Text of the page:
KAMPALA - Members of civil society organisations have implored the Government to consider re-channelling sh206b meant for entertainment, welfare and donations by different government ministries, departments and agencies (MDAs) to help in the fight against the novel coronavirus (COVID-19).
Recently, finance minister Matia Kasaija told Parliament that the Government would borrow sh700b from the World Bank to deal with the possible negative impacts of the coronavirus on Uganda.
However, addressing journalists in Kampala Sunday on the impact of COVID-19 on Uganda's economy, civil society organisations (CSOs) under their body Civil society Budget Advocacy Group (CSBAG), said to avoid borrowing, the Government should find money from wasteful expenditure such as entertainment and foreign travel to finance the fight against COVID-19.
"For example, funds equivalent to sh206b expected to be disbursed for welfare, entertainment and donations in the fourth quarter of the current financial year can be reallocated to meet the pressing health needs," Julius Mukunda, the executive director of CSBAG, said.
The CSOs further advised the Government to make use of savings on suspended travel abroad by government officials and workshops to help raise the money needed to facilitate the fight against COVID-19.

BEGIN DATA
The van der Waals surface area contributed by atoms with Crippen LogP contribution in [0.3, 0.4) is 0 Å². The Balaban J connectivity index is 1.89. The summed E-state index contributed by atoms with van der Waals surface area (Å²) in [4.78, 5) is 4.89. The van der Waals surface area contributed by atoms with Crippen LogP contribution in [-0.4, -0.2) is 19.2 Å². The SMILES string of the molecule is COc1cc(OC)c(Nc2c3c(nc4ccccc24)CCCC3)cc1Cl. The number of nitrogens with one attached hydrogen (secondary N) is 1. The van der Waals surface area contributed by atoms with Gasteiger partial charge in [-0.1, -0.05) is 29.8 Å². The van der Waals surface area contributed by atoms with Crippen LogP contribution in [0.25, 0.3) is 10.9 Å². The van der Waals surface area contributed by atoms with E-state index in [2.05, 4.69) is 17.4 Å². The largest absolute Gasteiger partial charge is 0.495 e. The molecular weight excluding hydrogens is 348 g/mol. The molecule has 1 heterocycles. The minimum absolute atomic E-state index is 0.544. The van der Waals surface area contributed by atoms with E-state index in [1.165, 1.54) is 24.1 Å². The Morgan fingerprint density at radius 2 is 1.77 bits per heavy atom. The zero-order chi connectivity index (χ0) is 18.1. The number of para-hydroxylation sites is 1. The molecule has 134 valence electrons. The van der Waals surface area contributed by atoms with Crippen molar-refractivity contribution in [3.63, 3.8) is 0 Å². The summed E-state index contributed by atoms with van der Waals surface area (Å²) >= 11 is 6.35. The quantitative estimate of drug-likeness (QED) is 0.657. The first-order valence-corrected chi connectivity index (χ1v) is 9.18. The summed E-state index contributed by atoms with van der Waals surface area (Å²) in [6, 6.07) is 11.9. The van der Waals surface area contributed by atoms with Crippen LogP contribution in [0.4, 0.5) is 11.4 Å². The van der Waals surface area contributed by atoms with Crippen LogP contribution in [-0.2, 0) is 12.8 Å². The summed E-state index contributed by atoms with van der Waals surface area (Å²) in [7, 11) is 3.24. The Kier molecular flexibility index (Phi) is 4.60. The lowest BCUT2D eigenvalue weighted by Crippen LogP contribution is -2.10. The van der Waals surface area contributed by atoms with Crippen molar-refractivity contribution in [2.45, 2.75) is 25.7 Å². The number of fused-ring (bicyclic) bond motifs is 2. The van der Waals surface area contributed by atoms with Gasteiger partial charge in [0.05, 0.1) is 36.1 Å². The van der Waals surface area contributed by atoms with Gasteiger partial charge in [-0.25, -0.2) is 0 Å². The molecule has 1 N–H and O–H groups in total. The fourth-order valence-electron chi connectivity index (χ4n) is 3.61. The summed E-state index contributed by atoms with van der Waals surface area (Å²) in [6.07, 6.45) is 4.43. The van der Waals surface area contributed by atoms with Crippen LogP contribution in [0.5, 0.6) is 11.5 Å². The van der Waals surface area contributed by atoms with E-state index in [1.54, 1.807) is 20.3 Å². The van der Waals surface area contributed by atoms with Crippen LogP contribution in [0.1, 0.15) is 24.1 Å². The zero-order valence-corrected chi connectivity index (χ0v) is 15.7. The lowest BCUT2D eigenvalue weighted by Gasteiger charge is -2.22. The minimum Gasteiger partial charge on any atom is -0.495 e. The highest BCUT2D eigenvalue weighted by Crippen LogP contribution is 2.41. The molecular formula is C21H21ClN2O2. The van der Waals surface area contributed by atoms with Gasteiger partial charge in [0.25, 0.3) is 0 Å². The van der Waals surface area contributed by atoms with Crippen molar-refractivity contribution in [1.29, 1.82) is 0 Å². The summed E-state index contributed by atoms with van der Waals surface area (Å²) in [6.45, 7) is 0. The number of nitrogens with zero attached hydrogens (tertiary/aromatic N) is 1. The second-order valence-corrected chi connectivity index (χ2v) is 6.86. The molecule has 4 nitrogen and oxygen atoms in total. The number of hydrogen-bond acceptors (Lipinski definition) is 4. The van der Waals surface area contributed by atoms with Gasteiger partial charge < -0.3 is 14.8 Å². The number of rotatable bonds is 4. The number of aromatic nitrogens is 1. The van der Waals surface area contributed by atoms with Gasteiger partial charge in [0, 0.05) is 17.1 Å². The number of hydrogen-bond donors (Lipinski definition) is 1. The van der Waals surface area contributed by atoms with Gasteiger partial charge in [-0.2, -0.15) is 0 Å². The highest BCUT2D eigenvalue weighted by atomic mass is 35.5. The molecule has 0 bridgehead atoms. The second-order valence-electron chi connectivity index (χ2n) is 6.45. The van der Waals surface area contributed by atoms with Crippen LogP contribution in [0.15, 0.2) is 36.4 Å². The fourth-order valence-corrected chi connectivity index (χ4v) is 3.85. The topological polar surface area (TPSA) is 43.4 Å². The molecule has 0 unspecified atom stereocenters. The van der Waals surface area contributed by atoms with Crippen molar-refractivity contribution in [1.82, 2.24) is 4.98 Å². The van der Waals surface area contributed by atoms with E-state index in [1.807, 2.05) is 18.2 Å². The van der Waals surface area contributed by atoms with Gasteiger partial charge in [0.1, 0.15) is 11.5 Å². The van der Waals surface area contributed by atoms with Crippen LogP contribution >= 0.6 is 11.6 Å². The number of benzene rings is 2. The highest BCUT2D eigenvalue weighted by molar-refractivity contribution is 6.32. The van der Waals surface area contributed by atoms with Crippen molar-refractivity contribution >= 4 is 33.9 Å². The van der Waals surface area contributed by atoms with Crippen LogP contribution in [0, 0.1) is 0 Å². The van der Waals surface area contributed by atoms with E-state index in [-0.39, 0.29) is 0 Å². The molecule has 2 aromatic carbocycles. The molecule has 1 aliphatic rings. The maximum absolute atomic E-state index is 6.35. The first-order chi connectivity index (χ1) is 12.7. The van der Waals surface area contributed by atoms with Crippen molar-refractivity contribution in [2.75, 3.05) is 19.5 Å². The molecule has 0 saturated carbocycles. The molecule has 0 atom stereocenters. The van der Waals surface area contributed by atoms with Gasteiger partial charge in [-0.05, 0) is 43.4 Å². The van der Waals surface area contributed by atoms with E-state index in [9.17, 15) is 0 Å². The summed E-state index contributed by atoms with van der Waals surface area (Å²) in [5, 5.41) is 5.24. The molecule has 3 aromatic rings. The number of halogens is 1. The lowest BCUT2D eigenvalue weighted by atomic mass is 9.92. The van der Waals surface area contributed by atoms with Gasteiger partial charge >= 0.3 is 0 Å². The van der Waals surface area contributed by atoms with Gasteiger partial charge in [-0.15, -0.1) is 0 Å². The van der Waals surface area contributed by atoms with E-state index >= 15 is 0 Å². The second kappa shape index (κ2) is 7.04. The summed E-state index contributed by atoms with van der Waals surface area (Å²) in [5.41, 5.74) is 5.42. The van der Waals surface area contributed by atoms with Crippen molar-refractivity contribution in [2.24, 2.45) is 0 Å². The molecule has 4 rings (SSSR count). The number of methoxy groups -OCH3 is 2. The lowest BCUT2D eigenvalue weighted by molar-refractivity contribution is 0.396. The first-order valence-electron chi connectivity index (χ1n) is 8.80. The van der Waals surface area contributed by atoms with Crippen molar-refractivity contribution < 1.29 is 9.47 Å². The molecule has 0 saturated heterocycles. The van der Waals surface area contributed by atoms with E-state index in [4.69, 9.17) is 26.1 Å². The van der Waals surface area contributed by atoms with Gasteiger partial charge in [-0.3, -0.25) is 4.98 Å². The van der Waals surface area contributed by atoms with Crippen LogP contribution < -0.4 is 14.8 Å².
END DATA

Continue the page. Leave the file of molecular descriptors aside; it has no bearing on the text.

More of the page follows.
CSBAG also urged President Yoweri Museveni to fast-track the rationalisation of MDAs, saying such measures can allow the Government to prioritise allocations to the health sector to combat COVID-19.
"We do not want a situation where health facilities fail to attend to what may be classified as non-urgent healthcare issues such as women's reproductive health and other issues affecting children, persons with disabilities and the elderly," Mukunda said.
The CSOs also want the Government to recapitalise Uganda Development Bank with sh300b to help jumpstart small-medium enterprises (SMEs).
They argue that this will safeguard against job losses or collapse of businesses for over 2.5 million people who are employed in this sector. SMEs makeup 70% of Uganda's economy and contribute above 20% of the country's GDP.
In his statement to Parliament recently, Kasaija said COVID-19 would greatly impact on Uganda's economic growth.
The projection for economic growth in the 2019/20 financial year has been revised downwards from 6.0% to between 5.2% and 5.7%, depending on the severity of the COVID-19 impact on Uganda.
The CSOs also want the Government to consider recapitalising the central bank with sh1 trillion to enable it to deal with unscrupulous speculators, provide liquidity to financial institutions, control inflation and exchange rates.
Relatedly, the Centre for Budget and Tax Policy has advised the Government to consider establishing a sh800b income stimulus for informal sector workers, which can be accessed through bodaboda market vendors and traders associations.
Patrick Kataabazi, the executive director of Centre for Budget and Tax Policy, said the Government should set up an economic recovery task force to guide the rolling out of economic recovery programmes.
The task force should have representation from MDAs, private sector and civil society.
The organisation also proposed that the Government reinforce the existing social protection interventions to target all older persons aged 60 and above with direct cash support. They want the grant to older persons to be increased from sh25,000 to sh50,000